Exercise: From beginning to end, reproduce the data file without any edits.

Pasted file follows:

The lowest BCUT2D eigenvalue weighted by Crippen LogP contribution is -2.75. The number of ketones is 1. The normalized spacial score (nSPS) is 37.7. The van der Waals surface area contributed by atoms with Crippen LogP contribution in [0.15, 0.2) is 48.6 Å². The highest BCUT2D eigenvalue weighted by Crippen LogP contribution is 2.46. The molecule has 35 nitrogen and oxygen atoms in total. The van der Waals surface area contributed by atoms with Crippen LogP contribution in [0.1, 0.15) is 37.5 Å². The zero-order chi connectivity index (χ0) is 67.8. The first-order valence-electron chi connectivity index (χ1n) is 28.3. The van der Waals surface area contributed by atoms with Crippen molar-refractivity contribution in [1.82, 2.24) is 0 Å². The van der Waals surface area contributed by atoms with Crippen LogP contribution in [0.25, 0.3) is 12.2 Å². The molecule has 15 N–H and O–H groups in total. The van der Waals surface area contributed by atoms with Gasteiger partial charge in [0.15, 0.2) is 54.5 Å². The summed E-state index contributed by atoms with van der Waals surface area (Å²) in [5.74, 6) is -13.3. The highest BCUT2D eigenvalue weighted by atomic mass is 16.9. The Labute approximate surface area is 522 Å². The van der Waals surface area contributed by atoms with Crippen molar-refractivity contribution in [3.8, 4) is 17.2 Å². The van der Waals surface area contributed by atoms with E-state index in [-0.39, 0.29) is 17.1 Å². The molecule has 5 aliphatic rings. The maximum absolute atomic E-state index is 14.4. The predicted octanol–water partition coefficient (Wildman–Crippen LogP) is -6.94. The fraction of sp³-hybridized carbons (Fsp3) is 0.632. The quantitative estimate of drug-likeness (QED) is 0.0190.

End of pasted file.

The lowest BCUT2D eigenvalue weighted by Crippen LogP contribution is -2.75. The number of ketones is 1. The normalized spacial score (nSPS) is 37.7. The van der Waals surface area contributed by atoms with Crippen LogP contribution in [0.15, 0.2) is 48.6 Å². The highest BCUT2D eigenvalue weighted by Crippen LogP contribution is 2.46. The molecule has 35 nitrogen and oxygen atoms in total. The van der Waals surface area contributed by atoms with Crippen LogP contribution in [0.1, 0.15) is 37.5 Å². The zero-order chi connectivity index (χ0) is 67.8. The first-order valence-electron chi connectivity index (χ1n) is 28.3. The van der Waals surface area contributed by atoms with Crippen molar-refractivity contribution in [1.82, 2.24) is 0 Å². The van der Waals surface area contributed by atoms with Crippen LogP contribution in [0.25, 0.3) is 12.2 Å². The molecule has 15 N–H and O–H groups in total. The van der Waals surface area contributed by atoms with Gasteiger partial charge in [0.15, 0.2) is 54.5 Å². The summed E-state index contributed by atoms with van der Waals surface area (Å²) in [5.74, 6) is -13.3. The highest BCUT2D eigenvalue weighted by atomic mass is 16.9. The Labute approximate surface area is 522 Å². The van der Waals surface area contributed by atoms with Crippen molar-refractivity contribution in [3.8, 4) is 17.2 Å². The van der Waals surface area contributed by atoms with E-state index in [-0.39, 0.29) is 17.1 Å². The molecule has 5 aliphatic rings. The maximum absolute atomic E-state index is 14.4. The predicted octanol–water partition coefficient (Wildman–Crippen LogP) is -6.94. The fraction of sp³-hybridized carbons (Fsp3) is 0.632. The quantitative estimate of drug-likeness (QED) is 0.0190.